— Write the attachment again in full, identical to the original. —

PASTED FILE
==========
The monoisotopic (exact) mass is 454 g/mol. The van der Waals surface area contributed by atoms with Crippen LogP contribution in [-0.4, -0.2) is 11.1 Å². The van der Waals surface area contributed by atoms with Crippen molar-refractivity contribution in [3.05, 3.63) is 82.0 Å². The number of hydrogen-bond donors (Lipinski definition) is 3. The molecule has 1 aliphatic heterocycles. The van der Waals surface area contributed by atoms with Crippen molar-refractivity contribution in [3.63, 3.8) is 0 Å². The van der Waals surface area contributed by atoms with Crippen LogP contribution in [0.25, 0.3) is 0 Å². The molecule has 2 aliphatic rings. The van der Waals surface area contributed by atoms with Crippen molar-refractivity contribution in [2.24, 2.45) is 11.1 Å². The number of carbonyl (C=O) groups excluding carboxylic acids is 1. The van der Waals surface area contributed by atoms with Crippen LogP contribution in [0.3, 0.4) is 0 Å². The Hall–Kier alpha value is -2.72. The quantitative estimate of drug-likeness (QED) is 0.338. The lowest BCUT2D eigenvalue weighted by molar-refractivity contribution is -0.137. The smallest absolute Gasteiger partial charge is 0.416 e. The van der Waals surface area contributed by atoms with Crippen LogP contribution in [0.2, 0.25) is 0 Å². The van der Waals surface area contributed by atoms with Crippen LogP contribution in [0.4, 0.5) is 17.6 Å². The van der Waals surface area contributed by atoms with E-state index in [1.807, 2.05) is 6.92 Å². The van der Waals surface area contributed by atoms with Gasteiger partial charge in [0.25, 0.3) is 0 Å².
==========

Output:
The monoisotopic (exact) mass is 454 g/mol. The van der Waals surface area contributed by atoms with Crippen LogP contribution in [-0.4, -0.2) is 11.1 Å². The van der Waals surface area contributed by atoms with Crippen molar-refractivity contribution in [3.05, 3.63) is 82.0 Å². The number of hydrogen-bond donors (Lipinski definition) is 3. The molecule has 1 aliphatic heterocycles. The van der Waals surface area contributed by atoms with Crippen molar-refractivity contribution in [3.63, 3.8) is 0 Å². The van der Waals surface area contributed by atoms with Crippen LogP contribution in [0.25, 0.3) is 0 Å². The molecule has 2 aliphatic rings. The van der Waals surface area contributed by atoms with Crippen molar-refractivity contribution in [2.24, 2.45) is 11.1 Å². The number of carbonyl (C=O) groups excluding carboxylic acids is 1. The van der Waals surface area contributed by atoms with Crippen LogP contribution in [0.3, 0.4) is 0 Å². The Hall–Kier alpha value is -2.72. The quantitative estimate of drug-likeness (QED) is 0.338. The lowest BCUT2D eigenvalue weighted by molar-refractivity contribution is -0.137. The smallest absolute Gasteiger partial charge is 0.416 e. The van der Waals surface area contributed by atoms with Crippen LogP contribution in [0.2, 0.25) is 0 Å². The van der Waals surface area contributed by atoms with Crippen LogP contribution in [0.4, 0.5) is 17.6 Å². The van der Waals surface area contributed by atoms with E-state index in [1.807, 2.05) is 6.92 Å². The van der Waals surface area contributed by atoms with Gasteiger partial charge in [0.25, 0.3) is 0 Å².